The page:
Astronomers discover quasars acting as gravitational lenses
Astronomers using NASA's Hubble Space Telescope have found several examples of galaxies containing quasars, which act as gravitational lenses, amplifying and distorting images of galaxies aligned behind them. more...

Astronomers get rare peek at early stage of star formation
Astronomers have obtained a first tantalizing look at a crucial early stage in star formation. The new observations promise to help scientists understand the early stages of a sequence of events through which a giant cloud of gas and dust collapses into dense cores that, in turn, form new stars. more...

Brecon Beacons National Park bids for dark sky status
The night sky above the Brecon Beacons National Park could be awarded special protection. more...

Back to List of Contents
 
  Discover everything that you REALLY need to know about telescopes and how to find interesting things to look at in the night sky...

You can find all the information that you really need in my online course. It gives you all the essential information to be a good astronomer, without lots of jargon or difficult maths. You'll get loads of free bonuses and it also has videos and animations to help make the explanations clear and concise. So if you want to know what Sir Patrick Moore wished for...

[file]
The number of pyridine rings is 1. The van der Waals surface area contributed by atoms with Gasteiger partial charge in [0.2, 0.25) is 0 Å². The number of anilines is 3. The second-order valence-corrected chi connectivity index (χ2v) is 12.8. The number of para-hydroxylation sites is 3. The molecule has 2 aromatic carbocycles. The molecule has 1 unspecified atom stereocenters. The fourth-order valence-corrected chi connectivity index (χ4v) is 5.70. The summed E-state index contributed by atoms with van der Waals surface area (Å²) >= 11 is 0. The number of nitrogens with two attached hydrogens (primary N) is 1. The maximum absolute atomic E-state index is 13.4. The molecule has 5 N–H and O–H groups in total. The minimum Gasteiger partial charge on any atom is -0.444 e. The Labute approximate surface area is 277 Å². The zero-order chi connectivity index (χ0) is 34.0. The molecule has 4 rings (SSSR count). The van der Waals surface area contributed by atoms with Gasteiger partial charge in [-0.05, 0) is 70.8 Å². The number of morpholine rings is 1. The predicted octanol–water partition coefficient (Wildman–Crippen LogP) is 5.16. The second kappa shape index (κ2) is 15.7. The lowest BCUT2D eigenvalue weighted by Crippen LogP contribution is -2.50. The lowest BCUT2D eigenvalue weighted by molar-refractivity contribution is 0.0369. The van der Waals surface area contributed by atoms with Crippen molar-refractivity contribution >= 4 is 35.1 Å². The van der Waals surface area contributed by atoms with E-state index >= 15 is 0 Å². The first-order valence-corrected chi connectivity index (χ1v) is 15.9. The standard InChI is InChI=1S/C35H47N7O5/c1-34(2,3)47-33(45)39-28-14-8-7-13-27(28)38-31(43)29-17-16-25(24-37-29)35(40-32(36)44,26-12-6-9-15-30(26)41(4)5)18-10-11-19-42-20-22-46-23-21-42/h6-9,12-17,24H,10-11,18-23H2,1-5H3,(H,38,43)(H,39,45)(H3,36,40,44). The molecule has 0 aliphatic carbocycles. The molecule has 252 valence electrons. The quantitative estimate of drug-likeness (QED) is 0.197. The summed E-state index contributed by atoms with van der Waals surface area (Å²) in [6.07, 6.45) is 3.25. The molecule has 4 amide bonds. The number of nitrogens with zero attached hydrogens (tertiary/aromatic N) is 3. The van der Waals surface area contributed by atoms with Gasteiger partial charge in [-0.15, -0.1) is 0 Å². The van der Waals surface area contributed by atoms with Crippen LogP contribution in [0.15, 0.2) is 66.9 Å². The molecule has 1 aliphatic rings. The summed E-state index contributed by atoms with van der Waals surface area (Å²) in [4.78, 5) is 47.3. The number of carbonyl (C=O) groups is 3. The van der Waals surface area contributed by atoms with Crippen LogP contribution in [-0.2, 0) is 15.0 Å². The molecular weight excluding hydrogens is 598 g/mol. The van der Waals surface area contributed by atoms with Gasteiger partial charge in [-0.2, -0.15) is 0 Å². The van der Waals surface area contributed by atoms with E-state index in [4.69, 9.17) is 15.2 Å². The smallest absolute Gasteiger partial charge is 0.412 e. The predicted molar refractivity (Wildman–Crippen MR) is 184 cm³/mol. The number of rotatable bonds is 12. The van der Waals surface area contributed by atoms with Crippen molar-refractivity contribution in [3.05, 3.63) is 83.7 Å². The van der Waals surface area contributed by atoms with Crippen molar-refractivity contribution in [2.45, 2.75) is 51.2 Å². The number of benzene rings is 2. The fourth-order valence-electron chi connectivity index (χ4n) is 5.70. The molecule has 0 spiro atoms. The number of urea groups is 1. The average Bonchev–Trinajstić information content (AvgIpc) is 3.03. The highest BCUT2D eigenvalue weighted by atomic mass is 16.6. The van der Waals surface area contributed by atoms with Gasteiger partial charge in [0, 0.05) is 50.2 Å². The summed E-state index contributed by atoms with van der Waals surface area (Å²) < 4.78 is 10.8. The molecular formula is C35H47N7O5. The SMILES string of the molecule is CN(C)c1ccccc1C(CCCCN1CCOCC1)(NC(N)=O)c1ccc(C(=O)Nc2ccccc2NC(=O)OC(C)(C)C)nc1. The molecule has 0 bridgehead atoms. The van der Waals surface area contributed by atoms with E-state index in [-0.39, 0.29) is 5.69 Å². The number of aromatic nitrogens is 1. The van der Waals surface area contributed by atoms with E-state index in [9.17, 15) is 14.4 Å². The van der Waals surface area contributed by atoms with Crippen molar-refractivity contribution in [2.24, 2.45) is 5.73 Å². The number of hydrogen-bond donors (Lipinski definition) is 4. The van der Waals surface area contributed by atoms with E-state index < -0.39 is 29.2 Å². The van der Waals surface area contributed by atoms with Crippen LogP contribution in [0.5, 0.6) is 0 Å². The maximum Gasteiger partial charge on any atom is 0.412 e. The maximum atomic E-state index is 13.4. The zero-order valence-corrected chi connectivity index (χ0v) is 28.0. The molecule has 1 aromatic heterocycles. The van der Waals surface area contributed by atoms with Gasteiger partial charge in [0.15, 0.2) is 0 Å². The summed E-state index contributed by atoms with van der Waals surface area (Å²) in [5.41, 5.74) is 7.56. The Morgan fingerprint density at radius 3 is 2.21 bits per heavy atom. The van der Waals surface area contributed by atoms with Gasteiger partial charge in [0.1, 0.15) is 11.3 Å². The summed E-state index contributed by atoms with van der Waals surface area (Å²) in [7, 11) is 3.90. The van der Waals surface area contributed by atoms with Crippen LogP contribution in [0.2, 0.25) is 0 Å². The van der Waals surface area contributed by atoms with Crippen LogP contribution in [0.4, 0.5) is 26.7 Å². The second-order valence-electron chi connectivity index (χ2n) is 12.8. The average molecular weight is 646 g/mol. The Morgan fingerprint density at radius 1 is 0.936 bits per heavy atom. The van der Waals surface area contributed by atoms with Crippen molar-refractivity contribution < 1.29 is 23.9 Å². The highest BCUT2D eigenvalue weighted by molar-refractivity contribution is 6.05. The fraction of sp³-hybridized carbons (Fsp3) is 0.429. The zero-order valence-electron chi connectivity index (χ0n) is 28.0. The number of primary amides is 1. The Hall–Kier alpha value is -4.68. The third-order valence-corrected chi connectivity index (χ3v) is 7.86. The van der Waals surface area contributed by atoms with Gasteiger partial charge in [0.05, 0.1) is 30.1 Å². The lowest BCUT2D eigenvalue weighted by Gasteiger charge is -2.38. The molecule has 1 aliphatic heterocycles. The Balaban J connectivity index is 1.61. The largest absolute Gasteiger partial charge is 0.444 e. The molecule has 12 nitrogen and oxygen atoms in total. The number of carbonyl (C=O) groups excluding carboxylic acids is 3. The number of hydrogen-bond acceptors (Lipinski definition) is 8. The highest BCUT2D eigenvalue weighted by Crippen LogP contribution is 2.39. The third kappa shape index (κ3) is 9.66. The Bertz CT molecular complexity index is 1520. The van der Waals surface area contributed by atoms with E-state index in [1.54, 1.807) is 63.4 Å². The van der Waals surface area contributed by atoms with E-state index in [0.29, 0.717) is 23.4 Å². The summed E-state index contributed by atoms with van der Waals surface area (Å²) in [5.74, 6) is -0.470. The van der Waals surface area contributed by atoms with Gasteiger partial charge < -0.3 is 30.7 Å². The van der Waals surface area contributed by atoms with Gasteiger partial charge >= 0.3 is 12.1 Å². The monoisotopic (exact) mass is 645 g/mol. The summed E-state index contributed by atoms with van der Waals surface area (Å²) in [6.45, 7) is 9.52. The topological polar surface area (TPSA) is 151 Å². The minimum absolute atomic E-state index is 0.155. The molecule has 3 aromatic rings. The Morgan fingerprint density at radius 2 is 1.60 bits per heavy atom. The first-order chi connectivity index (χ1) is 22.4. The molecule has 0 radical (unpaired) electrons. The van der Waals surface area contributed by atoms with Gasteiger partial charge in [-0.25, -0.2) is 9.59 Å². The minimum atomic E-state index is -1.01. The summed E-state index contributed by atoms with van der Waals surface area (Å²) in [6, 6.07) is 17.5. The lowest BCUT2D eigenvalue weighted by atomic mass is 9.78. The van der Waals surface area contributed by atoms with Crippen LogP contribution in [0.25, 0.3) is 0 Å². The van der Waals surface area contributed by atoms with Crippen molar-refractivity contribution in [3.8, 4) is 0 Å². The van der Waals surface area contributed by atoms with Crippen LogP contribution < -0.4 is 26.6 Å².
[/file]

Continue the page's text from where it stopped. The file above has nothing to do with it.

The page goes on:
...please take a look at my eCourse called
'Basic Astronomy with a Telescope'. It's what Sir Patrick wished he'd had when he started out in astronomy!

Back to List of Contents
 
  Are you interested in Imaging?

You can learn how to take stunning images of the night sky with your digital SLR camera that will amaze your friends and family with the eBook
DSLR Astrophotography - A Beginners Guide which I co-wrote with my friend Jon Walton...

Back to List of Contents
 
To contact us

Telephone me on +44(0)208-144-1091

or contact me by email